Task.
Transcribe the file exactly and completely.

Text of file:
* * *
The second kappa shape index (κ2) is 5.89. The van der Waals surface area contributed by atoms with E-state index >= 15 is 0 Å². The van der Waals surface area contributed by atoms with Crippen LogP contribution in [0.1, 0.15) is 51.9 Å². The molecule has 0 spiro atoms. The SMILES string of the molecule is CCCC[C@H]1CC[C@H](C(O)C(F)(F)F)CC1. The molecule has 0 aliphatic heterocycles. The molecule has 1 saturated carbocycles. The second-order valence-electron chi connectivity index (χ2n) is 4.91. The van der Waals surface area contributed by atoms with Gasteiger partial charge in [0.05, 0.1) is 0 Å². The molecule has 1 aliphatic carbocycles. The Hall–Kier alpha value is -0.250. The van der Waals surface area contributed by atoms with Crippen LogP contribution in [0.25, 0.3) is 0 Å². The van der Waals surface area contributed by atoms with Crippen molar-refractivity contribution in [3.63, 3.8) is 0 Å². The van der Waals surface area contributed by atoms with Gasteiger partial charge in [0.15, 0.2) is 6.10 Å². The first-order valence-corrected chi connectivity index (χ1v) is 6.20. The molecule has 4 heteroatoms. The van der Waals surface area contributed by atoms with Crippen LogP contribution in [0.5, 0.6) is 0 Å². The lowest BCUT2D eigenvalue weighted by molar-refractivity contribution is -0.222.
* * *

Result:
The second kappa shape index (κ2) is 5.89. The van der Waals surface area contributed by atoms with E-state index >= 15 is 0 Å². The van der Waals surface area contributed by atoms with Crippen LogP contribution in [0.1, 0.15) is 51.9 Å². The molecule has 0 spiro atoms. The SMILES string of the molecule is CCCC[C@H]1CC[C@H](C(O)C(F)(F)F)CC1. The molecule has 0 aliphatic heterocycles. The molecule has 1 saturated carbocycles. The second-order valence-electron chi connectivity index (χ2n) is 4.91. The van der Waals surface area contributed by atoms with Gasteiger partial charge in [0.05, 0.1) is 0 Å². The molecule has 1 aliphatic carbocycles. The Hall–Kier alpha value is -0.250. The van der Waals surface area contributed by atoms with Crippen LogP contribution in [0.25, 0.3) is 0 Å². The van der Waals surface area contributed by atoms with Crippen molar-refractivity contribution in [3.63, 3.8) is 0 Å². The van der Waals surface area contributed by atoms with Gasteiger partial charge in [0.15, 0.2) is 6.10 Å². The first-order valence-corrected chi connectivity index (χ1v) is 6.20. The molecule has 4 heteroatoms. The van der Waals surface area contributed by atoms with Crippen LogP contribution in [0.5, 0.6) is 0 Å². The lowest BCUT2D eigenvalue weighted by molar-refractivity contribution is -0.222.